By Andrew Hodge
The US Federal Reserve has been raising interest rates to restore price stability and to bring balance to the labor market. The demand for new hires is exceeding the supply of available workers in the US, as the unemployment rate has fallen to its lowest level in over 50 years, and this has contributed to higher inflation.
To help bring the economy back into balance, IMF analysis shows that staying the course and keeping interest rates elevated this year will tame inflation. Although these higher rates will temporarily increase unemployment, they will pave the way for stable inflation and sustainable economic growth, which will ultimately help create more jobs in the future.
When prices began rising in 2021, they were initially limited to goods affected by pandemic-related disruptions, such as vehicles. However, by early 2022, rising prices had spread to housing and other services such as hotels and restaurants. Growth of prices in the personal consumption expenditure index is now around 5½ percent, well above the 2 percent target.
A hot labor market
Since mid-2021, as the US economy rapidly recovered, the demand for workers has far outstripped the supply. Workers have become more likely to quit jobs and look for new ones, and early retirements have also held down the supply of available workers. These factors have ultimately increased workers’ bargaining power to negotiate pay raises, contributing to both higher wages and prices, as firms increased prices to cover rising wage costs. This has especially been the case in labor-intensive industries, such as hotels and restaurants.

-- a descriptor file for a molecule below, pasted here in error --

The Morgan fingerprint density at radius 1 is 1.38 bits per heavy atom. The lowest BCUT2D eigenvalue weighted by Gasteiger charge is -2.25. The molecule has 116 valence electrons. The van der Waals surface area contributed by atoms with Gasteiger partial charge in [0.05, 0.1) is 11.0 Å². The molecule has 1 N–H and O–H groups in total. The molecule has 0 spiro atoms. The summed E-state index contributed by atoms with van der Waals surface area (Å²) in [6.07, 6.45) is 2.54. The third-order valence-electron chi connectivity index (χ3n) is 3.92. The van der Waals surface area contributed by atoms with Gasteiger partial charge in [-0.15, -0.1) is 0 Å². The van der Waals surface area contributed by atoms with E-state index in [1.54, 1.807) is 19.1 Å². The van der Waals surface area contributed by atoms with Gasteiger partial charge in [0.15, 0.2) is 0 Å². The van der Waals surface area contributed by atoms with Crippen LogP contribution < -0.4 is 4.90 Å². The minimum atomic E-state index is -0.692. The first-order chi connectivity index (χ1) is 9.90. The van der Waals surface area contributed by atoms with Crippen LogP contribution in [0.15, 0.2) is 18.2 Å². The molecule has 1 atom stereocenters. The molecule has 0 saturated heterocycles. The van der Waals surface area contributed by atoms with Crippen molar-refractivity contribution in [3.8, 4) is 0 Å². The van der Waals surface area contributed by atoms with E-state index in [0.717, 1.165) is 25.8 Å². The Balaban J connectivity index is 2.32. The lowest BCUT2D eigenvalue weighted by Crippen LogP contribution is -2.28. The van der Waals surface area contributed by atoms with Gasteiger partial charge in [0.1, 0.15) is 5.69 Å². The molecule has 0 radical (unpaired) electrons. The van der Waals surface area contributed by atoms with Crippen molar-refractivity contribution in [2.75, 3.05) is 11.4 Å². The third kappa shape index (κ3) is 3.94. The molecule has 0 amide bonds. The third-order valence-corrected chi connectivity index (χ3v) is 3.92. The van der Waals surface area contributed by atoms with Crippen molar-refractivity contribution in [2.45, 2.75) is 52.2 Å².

A balancing act
The Fed’s mandate is to achieve price stability and maximum employment. To achieve these, model-based analysis by Fund staff using the Fed’s FRBUS model shows that the Fed could achieve these goals by raising interest rates to a peak of 4-5 percent, sustaining that for around 1-1½ years, taking into account workers’ strong bargaining position and the high number of vacancies per unemployed worker. The higher interest rates would weaken the demand for workers and increase unemployment modestly. This would reduce the pressure for large wage and price increases, particularly in the services sector, helping to lower inflation.
Where things stand
Most Federal Open Market Committee members project further interest rate hikes, so that the federal funds rate would remain around 5–5½ percent at the end of 2023. There are encouraging signs that the Fed’s policy moves are having the intended impact. Inflation slowed in the last quarter of 2022 (relative to the summer), driven by declining goods prices. However, inflation in services prices remains elevated and will likely only fall once wage growth slows.
Bringing inflation down to the Fed’s 2 percent target is crucial for stable job growth and sustainable increases in incomes over the medium to long-run, and it will offset the cost of temporarily higher unemployment.
Andrew Hodge is a Senior Economist in the IMF’s Western Hemisphere Department.
Credit: Source link